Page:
Coates imagines a lot of things about whites that are just plain wrong. He imagines we make a big deal about being white to the extent we have lost our connection with our ethnic origins. Not true. He imagines we think differences in “hue and hair” are the right way to organize a society. Not for two hundred years. He imagines whites see race “as a defined, indubitable feature of the natural world.” I don’t think I’m alone in seeing only one race––the human one.

Has the fact that Coates grew up in a country that promises much it has not always delivered contributed to the level of his anger? Had he grown up in almost any other country in the world, he would not have had a foundation for his complaints, as nowhere else are people even promised what we are in the United States have been granted. Yes, America has often failed to deliver, but Coates questions whether the promises are genuine. That is his mistake.

Progress has always been achieved by those who believed the rights possessed by others were due them as well. What can you achieve if you give up before the battle has even started?

Hints in Between the World and Me suggest Samori Coates has moved beyond his father. The son’s experience is such that he takes for granted what the father still can not. While the father sees the death of young blacks at the hands of the police as evidence that nothing has changed, the son views those incidents as anomalous. Both would protest, but the son lives in a world where his opportunities are greater, where fewer pay attention to his skin color, and where the promise of the Declaration is closer than ever to belonging to all.

I read Between the World and Me at the suggestion of someone I had criticized for his use of the term “mass incarceration.” I heard that term again during the Democratic debate from the mouth of Hillary Clinton. Loose language and especially inflammatory language used loosely bother me greatly. They are signs that people have stopped dealing with particulars and fail to see the damage that is done by throwing out generalities whose meaning fails to stand up to scrutiny.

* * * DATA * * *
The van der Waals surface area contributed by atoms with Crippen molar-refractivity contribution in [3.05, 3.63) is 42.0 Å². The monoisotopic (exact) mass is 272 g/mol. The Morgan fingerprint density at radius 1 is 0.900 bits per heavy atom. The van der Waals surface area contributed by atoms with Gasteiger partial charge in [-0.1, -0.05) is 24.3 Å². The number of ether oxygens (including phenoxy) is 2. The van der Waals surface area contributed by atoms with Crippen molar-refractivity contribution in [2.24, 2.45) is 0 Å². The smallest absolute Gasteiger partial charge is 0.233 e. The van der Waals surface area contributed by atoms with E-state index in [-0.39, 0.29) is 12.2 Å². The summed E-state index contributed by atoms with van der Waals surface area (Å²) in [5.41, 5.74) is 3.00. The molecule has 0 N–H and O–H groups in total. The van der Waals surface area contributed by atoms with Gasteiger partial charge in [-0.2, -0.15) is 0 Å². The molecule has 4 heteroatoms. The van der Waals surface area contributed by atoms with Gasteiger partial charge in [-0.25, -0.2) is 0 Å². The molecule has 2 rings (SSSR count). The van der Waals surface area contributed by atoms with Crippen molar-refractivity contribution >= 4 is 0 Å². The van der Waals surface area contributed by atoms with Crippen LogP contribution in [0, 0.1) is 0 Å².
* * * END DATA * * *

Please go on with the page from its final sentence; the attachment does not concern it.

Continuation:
Ta-Nehisi Coates is extremely articulate. His phrasing speaks of genuine feeling and a bright intellect, but he also employs a lot of loose language. He sneaks in words whose meaning is inside baseball to those who think like he does.

Here are three examples. The italics are mine:

  • The destroyers (speaking of the police) are merely men enforcing the whims of our country, correctly interpreting its heritage and legacy” (10).
  • “[E]ducators spoke of ‘personal responsibility’ in a country authored and sustained by a criminal irresponsibility” (33).
  • “And today, with a sprawling prison system, which has turned the warehousing of black bodies into a jobs program for Dreamers and a lucrative investment for Dreamers” (131).

Words matter. If the words on the pages of Between the World and Me matter, then the words of the Declaration of Independence matter, the words of the U.S. Constitution matter, and the words of Lincoln’s Gettysburg address, which Coates discounts, matter. It’s unfortunate that Coates disputes that Americans who are not descendants from slavery mean to include Black people when we use the term people, but we do.

If Coates is not satisfied that two and a half centuries of American history have demonstrated a commitment to inclusion, I suggest he take another look. He sees the glass more than half empty. I urge him to talk to people who see it more than half full. They won’t be hard to find.

Empty Phrases, Empty Promises: A Review of the First Democratic Presidential Debate

Mrs. Clinton won the Democratic Party nomination Wednesday night by being the only adult on the stage. She was calm and rational. Jim Webb is in the wrong party based on his foreign policy positions; Lincoln Chafee should go live in Tibet; Martin O’Malley won’t even win the Maryland primary that’s how little the Democrats who know him think of him; and Bernie Sanders doesn’t live in the real world, but I have to give him style points for his theatrics. Let’s examine the issues.


  • Free Public College Education: How do you think the country’s hundreds of private colleges and universities feel about that concept? It will put most of them out of business as well as cause enormous problems because why would anyone even apply to a private college? The public institutions couldn’t handle the load, but even trying would double or triple whatever cost Sanders and O’Malley think they can cover by raising taxes on the rich.
  • $15 minimum wage: How can you complain about the high unemployment of blacks and Hispanics and then favor a policy that will guarantee even fewer will find jobs in the future?